(musTh1) Primary Triads

Primary Triads

The primary triads in any key are tonic, dominant, and the subdominant. These fit into the T (tonic), D (dominant), and P (predominant) categories, respectively. Some theorists actually refer to the categories as T, D, and S, for subdominant.

In major, the qualities are I, IV, and V (all major). In minor the qualities are i, iv, and V. Sometimes, especially at ends of sections or works, tonic can be major. 

Partwriting Primary Triads

Partwriting depends on the relationship between the triads – specifically the distance between their roots.

Chords that are a 4th/5th apart (fifth-related) will generally involve moving upper voices to the closest chord tones. Usually that involves keeping the common tone in the same voice.

Chords that are a 2nd apart will not have any common tones. You need to be careful not to write parallel P5/8s. The best thing is to move the upper voices in contrary motion to the bass.

Other Partwriting Issues

In minor, you always need to move down to the leading tone (#^7) to avoid augmented melodic intervals.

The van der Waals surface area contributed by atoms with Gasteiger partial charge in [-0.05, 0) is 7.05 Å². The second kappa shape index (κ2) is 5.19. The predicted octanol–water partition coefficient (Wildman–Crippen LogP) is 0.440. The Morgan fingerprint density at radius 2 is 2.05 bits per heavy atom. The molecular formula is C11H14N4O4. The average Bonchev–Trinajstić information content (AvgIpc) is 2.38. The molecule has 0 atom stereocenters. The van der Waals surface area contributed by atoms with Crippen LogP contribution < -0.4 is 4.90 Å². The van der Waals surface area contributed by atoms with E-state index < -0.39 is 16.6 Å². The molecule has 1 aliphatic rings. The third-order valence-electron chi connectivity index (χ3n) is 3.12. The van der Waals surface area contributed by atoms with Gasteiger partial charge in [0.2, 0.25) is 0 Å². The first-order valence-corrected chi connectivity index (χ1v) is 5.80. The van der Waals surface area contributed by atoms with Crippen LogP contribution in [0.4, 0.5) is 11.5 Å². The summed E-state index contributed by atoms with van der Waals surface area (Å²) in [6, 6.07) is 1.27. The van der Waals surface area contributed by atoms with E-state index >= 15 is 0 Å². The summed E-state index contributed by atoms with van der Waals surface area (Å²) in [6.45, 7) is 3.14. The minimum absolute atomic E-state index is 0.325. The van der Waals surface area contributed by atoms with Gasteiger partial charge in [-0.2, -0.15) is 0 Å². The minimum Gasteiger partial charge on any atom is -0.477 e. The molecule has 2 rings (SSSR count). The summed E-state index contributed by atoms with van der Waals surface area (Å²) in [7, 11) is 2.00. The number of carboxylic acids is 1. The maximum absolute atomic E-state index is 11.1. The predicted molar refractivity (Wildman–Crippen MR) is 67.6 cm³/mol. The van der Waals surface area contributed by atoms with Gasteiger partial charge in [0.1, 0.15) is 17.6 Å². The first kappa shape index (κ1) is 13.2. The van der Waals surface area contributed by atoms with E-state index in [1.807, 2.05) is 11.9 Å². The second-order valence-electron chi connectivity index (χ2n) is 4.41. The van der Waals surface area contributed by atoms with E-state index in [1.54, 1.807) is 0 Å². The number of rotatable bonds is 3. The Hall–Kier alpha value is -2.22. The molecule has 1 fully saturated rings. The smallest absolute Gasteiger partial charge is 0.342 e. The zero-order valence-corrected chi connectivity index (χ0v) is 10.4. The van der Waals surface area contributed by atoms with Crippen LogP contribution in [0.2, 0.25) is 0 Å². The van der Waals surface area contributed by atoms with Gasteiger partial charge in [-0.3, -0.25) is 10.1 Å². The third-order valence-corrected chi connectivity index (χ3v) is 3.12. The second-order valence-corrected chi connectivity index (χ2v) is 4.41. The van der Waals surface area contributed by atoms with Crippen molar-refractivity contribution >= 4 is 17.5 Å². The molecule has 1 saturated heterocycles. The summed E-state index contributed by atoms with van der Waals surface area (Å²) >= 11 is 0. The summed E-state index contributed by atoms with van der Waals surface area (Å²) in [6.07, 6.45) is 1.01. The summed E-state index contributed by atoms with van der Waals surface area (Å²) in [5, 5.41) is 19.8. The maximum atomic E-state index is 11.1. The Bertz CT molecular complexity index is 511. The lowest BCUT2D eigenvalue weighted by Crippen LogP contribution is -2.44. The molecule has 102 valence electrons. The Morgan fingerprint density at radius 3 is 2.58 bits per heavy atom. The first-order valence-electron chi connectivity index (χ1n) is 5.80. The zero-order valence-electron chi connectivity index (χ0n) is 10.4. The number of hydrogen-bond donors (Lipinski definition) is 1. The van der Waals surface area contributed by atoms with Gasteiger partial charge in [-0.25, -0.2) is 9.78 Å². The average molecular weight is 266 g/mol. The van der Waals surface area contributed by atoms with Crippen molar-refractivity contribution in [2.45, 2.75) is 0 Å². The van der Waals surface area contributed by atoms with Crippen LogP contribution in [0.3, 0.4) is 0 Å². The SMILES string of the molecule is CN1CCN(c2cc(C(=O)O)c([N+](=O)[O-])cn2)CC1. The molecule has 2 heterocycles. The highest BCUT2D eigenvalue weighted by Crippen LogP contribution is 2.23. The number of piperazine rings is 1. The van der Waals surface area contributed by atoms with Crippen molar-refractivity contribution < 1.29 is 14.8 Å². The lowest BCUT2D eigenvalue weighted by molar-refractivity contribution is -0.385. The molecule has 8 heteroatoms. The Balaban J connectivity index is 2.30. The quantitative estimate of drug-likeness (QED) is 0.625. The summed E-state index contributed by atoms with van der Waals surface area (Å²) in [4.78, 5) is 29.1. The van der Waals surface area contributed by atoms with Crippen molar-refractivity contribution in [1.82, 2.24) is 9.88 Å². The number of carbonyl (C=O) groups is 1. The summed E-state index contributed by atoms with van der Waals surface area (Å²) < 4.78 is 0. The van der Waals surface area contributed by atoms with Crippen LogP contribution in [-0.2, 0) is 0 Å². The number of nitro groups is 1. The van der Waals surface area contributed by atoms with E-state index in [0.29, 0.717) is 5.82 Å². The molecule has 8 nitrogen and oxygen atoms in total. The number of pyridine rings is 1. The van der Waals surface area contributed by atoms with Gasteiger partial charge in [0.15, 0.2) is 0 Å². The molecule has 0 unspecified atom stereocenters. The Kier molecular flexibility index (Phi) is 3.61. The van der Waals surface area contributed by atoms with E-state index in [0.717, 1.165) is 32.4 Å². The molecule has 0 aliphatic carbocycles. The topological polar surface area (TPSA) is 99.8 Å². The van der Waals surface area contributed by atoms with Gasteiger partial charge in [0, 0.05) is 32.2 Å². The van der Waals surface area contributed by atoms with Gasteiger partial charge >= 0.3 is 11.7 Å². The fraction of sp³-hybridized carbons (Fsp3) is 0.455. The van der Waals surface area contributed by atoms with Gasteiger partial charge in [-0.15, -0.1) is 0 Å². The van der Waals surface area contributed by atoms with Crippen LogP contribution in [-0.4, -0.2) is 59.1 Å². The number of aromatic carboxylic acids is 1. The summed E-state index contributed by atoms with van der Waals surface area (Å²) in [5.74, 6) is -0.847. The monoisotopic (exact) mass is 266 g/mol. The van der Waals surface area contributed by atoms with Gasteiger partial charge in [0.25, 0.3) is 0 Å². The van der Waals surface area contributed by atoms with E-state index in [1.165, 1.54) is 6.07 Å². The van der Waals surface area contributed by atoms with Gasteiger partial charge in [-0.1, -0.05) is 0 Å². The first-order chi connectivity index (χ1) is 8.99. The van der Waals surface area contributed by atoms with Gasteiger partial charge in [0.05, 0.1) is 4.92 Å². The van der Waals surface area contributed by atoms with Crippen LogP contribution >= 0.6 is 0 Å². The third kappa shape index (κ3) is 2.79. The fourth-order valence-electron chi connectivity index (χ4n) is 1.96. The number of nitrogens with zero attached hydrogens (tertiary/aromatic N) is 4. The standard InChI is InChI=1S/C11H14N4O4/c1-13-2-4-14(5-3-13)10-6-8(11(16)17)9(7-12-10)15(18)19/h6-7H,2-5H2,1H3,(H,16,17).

Always resolve your leading tone up by step. This is an absolute requirement if the leading tone is in the soprano. It is recommended elsewhere. If the leading tone doesn’t resolve up by step, it will move down to scale degree 5.

Never double tendency tones within a single chord. For now, this means that you will never double the leading tone in a V chord.

Harmonic Cadences

Tonic and Dominant represent opposite poles in the tonal system. Tonic represents your starting point, and your finishing point. Dominant represents the move away from tonic, and predicts its eventual return. Our names for harmonic cadences reflect this, and also take into consideration melodic cadence.

Harmonic motion that ends (a phrase) on the dominant (V) is called a half cadence (HC). 

Harmonic motion that ends with the dominant moving to tonic (V – I) is an authentic cadence (AC). If the harmonic  authentic cadence is accompanied by a conclusive melodic cadence in the top voice, then you have a perfect authentic cadence (PAC, or PA). If the melodic cadence is inconclusive, then you have an imperfect authentic cadence (IAC, or simply AC).

Harmonic motion that ends with the subdominant moving to tonic (IV – I) is a plagal cadence (PC). Plagal cadences occur much less often that authentic cadences. Some people refer to the plagal cadence as the “Amen” cadence, as it is sometimes found at the ends of hymns, after a perfect authentic cadence, where the choir sings A-men.


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